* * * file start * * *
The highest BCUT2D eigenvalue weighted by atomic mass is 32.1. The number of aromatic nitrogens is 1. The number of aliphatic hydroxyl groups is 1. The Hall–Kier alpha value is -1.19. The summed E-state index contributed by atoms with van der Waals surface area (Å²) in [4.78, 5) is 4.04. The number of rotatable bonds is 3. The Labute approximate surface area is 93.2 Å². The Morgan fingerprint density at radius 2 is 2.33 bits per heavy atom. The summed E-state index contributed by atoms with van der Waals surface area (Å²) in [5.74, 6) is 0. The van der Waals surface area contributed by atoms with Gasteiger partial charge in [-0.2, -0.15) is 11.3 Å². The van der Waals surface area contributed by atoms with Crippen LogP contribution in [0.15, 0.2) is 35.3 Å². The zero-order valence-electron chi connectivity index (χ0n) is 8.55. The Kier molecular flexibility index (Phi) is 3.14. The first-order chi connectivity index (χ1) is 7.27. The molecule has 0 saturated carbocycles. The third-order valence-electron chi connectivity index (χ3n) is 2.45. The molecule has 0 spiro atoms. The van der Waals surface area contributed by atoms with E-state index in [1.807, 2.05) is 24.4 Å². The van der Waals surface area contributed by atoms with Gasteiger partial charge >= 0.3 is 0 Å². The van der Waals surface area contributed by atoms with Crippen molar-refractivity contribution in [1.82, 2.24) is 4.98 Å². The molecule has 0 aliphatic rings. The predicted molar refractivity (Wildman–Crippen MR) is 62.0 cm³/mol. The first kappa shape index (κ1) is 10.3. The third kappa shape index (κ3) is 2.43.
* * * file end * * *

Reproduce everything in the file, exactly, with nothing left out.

The highest BCUT2D eigenvalue weighted by atomic mass is 32.1. The number of aromatic nitrogens is 1. The number of aliphatic hydroxyl groups is 1. The Hall–Kier alpha value is -1.19. The summed E-state index contributed by atoms with van der Waals surface area (Å²) in [4.78, 5) is 4.04. The number of rotatable bonds is 3. The Labute approximate surface area is 93.2 Å². The Morgan fingerprint density at radius 2 is 2.33 bits per heavy atom. The summed E-state index contributed by atoms with van der Waals surface area (Å²) in [5.74, 6) is 0. The van der Waals surface area contributed by atoms with Gasteiger partial charge in [-0.2, -0.15) is 11.3 Å². The van der Waals surface area contributed by atoms with Crippen LogP contribution in [0.15, 0.2) is 35.3 Å². The zero-order valence-electron chi connectivity index (χ0n) is 8.55. The Kier molecular flexibility index (Phi) is 3.14. The first-order chi connectivity index (χ1) is 7.27. The molecule has 0 saturated carbocycles. The third-order valence-electron chi connectivity index (χ3n) is 2.45. The molecule has 0 spiro atoms. The van der Waals surface area contributed by atoms with E-state index in [1.807, 2.05) is 24.4 Å². The van der Waals surface area contributed by atoms with Gasteiger partial charge >= 0.3 is 0 Å². The van der Waals surface area contributed by atoms with Crippen molar-refractivity contribution in [1.82, 2.24) is 4.98 Å². The molecule has 0 aliphatic rings. The predicted molar refractivity (Wildman–Crippen MR) is 62.0 cm³/mol. The first kappa shape index (κ1) is 10.3. The third kappa shape index (κ3) is 2.43.